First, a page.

Finance Formulas / July 27, 2018 / Natalia Atkins
Cash flow is calculated by making certain adjustments to net income by adding or subtracting differences in revenue, expenses and credit transactions (appearing on the balance sheet and income statement) resulting from transactions that occur from one period to the next. These adjustments are made because non-cash items are calculated into net income (income statement) and total assets and liabilities (balance sheet).
The term "profit" may bring images of money to mind, but to economists, profit encompasses more than just cash. In general, profit is the difference between costs and revenue, but there is a difference between accounting profit and economic profit. The biggest difference between accounting and economic profit is that economic profit reflects explicit and implicit costs, while accounting profit considers only explicit costs.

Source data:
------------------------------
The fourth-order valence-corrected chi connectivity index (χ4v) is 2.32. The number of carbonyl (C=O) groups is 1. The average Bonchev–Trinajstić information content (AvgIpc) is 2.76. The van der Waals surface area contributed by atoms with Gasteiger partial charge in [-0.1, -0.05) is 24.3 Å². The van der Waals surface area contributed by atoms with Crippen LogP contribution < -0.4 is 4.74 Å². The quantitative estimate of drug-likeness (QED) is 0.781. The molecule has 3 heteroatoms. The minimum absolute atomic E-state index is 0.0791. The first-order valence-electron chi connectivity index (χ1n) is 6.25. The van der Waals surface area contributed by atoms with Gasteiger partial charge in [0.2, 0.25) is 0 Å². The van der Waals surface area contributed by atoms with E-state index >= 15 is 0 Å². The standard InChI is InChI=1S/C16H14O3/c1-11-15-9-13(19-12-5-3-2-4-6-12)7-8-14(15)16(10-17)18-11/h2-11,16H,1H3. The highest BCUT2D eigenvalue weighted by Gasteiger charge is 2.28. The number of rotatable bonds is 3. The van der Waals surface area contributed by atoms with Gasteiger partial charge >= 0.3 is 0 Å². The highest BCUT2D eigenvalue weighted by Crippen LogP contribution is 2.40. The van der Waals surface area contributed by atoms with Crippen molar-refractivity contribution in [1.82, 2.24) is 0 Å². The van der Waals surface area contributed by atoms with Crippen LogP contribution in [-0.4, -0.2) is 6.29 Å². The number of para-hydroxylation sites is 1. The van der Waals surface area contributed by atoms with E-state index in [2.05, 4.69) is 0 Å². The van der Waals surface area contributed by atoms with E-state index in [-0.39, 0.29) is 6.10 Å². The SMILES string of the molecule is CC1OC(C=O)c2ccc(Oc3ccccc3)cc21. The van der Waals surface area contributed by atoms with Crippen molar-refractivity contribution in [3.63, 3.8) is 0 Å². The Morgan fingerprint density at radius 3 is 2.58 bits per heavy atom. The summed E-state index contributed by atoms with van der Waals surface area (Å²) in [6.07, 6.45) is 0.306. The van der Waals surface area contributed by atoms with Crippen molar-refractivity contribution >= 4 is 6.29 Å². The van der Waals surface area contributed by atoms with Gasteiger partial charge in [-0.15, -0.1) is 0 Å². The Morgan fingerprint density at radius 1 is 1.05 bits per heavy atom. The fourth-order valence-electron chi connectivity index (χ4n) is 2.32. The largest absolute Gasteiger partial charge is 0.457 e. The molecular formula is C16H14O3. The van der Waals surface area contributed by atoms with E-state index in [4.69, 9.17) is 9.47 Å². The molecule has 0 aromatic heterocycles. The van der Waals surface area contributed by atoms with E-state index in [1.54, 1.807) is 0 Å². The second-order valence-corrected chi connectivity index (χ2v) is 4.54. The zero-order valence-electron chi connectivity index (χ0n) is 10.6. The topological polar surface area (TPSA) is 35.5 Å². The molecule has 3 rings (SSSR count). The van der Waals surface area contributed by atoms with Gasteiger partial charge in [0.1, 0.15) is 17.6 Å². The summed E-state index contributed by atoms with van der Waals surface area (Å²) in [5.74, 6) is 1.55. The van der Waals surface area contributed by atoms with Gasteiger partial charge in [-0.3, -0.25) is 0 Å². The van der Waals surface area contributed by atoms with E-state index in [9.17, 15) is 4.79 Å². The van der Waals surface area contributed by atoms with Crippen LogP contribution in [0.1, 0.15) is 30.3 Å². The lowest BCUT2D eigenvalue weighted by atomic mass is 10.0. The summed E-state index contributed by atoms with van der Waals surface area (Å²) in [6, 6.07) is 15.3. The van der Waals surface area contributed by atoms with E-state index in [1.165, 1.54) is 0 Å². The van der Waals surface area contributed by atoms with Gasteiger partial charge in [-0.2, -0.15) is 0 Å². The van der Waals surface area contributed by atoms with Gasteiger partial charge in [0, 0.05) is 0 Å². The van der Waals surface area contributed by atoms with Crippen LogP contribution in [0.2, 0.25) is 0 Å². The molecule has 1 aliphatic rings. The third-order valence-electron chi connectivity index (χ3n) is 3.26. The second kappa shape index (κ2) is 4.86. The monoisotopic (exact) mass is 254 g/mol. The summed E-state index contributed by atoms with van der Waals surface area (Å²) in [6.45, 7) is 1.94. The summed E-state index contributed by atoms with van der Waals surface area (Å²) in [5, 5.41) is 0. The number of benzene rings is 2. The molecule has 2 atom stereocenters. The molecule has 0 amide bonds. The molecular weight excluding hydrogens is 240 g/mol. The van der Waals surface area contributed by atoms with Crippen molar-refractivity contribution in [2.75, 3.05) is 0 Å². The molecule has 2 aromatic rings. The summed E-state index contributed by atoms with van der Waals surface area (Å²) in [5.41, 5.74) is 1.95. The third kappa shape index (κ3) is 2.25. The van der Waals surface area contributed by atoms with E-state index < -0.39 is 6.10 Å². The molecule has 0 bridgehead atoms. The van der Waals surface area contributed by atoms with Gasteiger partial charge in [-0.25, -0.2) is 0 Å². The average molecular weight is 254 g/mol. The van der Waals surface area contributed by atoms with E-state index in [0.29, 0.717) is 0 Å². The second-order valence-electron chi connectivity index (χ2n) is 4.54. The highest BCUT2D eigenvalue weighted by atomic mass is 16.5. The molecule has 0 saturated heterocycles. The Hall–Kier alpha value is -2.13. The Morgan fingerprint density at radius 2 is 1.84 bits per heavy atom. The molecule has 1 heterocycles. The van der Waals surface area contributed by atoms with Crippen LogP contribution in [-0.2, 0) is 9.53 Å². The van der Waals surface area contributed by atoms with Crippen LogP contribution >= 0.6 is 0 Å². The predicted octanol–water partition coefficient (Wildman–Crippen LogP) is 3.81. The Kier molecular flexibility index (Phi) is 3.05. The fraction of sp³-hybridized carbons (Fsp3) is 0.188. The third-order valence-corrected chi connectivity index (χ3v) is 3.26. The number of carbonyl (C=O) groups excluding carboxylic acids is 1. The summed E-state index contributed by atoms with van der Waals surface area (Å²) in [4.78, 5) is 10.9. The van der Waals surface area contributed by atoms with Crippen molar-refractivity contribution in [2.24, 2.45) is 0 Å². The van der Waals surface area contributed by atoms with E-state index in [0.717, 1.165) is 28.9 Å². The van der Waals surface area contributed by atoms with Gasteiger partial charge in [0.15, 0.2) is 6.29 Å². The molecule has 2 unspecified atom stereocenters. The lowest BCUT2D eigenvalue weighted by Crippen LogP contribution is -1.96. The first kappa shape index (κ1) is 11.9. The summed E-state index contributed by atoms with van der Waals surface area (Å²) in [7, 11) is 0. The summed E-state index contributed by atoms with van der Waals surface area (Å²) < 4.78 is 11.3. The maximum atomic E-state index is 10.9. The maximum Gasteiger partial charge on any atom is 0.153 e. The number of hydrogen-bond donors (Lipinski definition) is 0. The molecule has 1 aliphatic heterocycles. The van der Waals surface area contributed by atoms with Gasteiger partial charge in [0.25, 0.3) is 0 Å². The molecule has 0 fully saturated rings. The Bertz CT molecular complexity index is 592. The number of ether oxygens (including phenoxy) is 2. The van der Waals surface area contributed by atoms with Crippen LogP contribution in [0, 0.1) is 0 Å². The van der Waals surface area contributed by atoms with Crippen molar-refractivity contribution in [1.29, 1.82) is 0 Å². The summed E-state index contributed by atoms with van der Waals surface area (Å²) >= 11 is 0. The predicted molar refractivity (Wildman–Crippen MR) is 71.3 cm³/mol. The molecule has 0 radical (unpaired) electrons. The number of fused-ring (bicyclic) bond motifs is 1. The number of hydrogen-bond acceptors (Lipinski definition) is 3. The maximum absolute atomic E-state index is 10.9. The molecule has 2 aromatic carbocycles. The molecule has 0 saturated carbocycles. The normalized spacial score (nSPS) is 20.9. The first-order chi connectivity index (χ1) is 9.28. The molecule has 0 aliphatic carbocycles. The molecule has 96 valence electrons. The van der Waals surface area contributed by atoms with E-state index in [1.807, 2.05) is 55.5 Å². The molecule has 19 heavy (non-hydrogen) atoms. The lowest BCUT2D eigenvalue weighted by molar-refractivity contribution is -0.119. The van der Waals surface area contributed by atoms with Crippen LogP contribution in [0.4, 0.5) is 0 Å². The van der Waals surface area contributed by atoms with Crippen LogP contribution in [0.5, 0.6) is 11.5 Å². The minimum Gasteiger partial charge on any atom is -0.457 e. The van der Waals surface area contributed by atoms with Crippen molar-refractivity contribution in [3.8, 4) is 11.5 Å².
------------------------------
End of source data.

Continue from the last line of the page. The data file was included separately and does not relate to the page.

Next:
The cash ratio is most commonly used as a measure of company's liquidity. The metric calculates a company's ability to pay current liabilities using only cash and cash equivalents on hand. If the company is forced to pay all current liabilities immediately, this metric shows the company's ability to do so without having to sell or liquidate other assets.
Generally speaking, the higher the asset turnover ratio, the better the company is performing, since higher ratios imply that the company is generating more revenue per dollar of assets. The asset turnover ratio tends to be higher for companies in certain sectors than in others. Retail and consumer staples, for example, have relatively small asset bases but have high sales volume and, thus, often yield the highest asset turnover ratio.
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